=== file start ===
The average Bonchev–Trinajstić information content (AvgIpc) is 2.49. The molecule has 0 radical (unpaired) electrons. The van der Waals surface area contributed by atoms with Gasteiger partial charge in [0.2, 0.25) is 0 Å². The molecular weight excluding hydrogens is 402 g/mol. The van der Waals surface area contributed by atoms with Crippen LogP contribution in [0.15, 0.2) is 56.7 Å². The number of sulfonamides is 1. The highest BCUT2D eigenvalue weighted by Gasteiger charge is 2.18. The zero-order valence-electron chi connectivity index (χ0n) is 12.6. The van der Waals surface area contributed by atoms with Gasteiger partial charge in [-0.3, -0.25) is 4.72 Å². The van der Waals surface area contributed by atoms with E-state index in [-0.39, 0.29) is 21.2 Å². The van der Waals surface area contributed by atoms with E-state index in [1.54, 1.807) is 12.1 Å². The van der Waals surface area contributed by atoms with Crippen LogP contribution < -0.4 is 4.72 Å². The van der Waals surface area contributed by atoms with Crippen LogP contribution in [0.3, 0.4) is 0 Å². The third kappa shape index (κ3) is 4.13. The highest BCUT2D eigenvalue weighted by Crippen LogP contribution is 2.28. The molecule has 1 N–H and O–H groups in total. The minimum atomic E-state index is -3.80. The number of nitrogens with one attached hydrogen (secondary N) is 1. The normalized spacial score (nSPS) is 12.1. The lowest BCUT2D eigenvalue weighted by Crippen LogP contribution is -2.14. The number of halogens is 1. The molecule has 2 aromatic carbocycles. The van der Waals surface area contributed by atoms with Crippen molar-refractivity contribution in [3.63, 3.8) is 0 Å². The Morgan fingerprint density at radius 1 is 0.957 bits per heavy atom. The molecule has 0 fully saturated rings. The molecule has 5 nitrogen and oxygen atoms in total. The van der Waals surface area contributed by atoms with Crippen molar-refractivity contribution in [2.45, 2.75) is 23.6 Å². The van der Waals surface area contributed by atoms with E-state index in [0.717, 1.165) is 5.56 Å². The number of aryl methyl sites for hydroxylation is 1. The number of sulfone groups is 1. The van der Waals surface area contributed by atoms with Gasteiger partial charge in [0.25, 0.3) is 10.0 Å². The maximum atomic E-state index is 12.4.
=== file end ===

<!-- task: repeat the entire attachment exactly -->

The average Bonchev–Trinajstić information content (AvgIpc) is 2.49. The molecule has 0 radical (unpaired) electrons. The van der Waals surface area contributed by atoms with Gasteiger partial charge in [0.2, 0.25) is 0 Å². The molecular weight excluding hydrogens is 402 g/mol. The van der Waals surface area contributed by atoms with Crippen LogP contribution in [0.15, 0.2) is 56.7 Å². The number of sulfonamides is 1. The highest BCUT2D eigenvalue weighted by Gasteiger charge is 2.18. The zero-order valence-electron chi connectivity index (χ0n) is 12.6. The van der Waals surface area contributed by atoms with Gasteiger partial charge in [-0.3, -0.25) is 4.72 Å². The van der Waals surface area contributed by atoms with E-state index in [-0.39, 0.29) is 21.2 Å². The van der Waals surface area contributed by atoms with E-state index in [1.54, 1.807) is 12.1 Å². The van der Waals surface area contributed by atoms with Crippen LogP contribution < -0.4 is 4.72 Å². The van der Waals surface area contributed by atoms with Crippen LogP contribution in [0.3, 0.4) is 0 Å². The third kappa shape index (κ3) is 4.13. The highest BCUT2D eigenvalue weighted by Crippen LogP contribution is 2.28. The molecule has 1 N–H and O–H groups in total. The minimum atomic E-state index is -3.80. The number of nitrogens with one attached hydrogen (secondary N) is 1. The normalized spacial score (nSPS) is 12.1. The lowest BCUT2D eigenvalue weighted by Crippen LogP contribution is -2.14. The number of halogens is 1. The molecule has 2 aromatic carbocycles. The van der Waals surface area contributed by atoms with Crippen molar-refractivity contribution in [3.63, 3.8) is 0 Å². The Morgan fingerprint density at radius 1 is 0.957 bits per heavy atom. The molecule has 0 fully saturated rings. The molecule has 5 nitrogen and oxygen atoms in total. The van der Waals surface area contributed by atoms with Crippen molar-refractivity contribution in [2.45, 2.75) is 23.6 Å². The van der Waals surface area contributed by atoms with E-state index in [0.717, 1.165) is 5.56 Å². The number of aryl methyl sites for hydroxylation is 1. The number of sulfone groups is 1. The van der Waals surface area contributed by atoms with Gasteiger partial charge in [0.25, 0.3) is 10.0 Å². The maximum atomic E-state index is 12.4.